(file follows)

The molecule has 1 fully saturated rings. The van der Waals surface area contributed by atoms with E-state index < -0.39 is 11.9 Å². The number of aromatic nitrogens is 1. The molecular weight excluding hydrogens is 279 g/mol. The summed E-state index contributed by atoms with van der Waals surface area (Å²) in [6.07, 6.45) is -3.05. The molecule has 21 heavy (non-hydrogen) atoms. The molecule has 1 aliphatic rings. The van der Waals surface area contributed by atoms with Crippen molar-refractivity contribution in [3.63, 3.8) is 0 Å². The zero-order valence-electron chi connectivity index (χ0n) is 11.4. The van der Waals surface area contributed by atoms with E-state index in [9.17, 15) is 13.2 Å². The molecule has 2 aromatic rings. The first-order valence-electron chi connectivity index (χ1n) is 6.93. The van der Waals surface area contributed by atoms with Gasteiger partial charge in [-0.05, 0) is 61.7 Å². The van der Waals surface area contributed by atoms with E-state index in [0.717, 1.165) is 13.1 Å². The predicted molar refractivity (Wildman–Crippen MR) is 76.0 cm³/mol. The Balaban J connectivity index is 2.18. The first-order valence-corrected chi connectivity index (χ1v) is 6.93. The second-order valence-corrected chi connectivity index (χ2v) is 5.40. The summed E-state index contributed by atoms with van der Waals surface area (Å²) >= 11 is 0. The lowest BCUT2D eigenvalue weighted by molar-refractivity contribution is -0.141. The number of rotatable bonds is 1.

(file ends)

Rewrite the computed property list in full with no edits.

The molecule has 1 fully saturated rings. The van der Waals surface area contributed by atoms with E-state index < -0.39 is 11.9 Å². The number of aromatic nitrogens is 1. The molecular weight excluding hydrogens is 279 g/mol. The summed E-state index contributed by atoms with van der Waals surface area (Å²) in [6.07, 6.45) is -3.05. The molecule has 21 heavy (non-hydrogen) atoms. The molecule has 1 aliphatic rings. The van der Waals surface area contributed by atoms with Crippen molar-refractivity contribution in [3.63, 3.8) is 0 Å². The zero-order valence-electron chi connectivity index (χ0n) is 11.4. The van der Waals surface area contributed by atoms with E-state index in [9.17, 15) is 13.2 Å². The molecule has 2 aromatic rings. The first-order valence-electron chi connectivity index (χ1n) is 6.93. The van der Waals surface area contributed by atoms with Gasteiger partial charge in [-0.05, 0) is 61.7 Å². The van der Waals surface area contributed by atoms with E-state index in [0.717, 1.165) is 13.1 Å². The predicted molar refractivity (Wildman–Crippen MR) is 76.0 cm³/mol. The Balaban J connectivity index is 2.18. The first-order valence-corrected chi connectivity index (χ1v) is 6.93. The second-order valence-corrected chi connectivity index (χ2v) is 5.40. The summed E-state index contributed by atoms with van der Waals surface area (Å²) >= 11 is 0. The lowest BCUT2D eigenvalue weighted by molar-refractivity contribution is -0.141. The number of rotatable bonds is 1.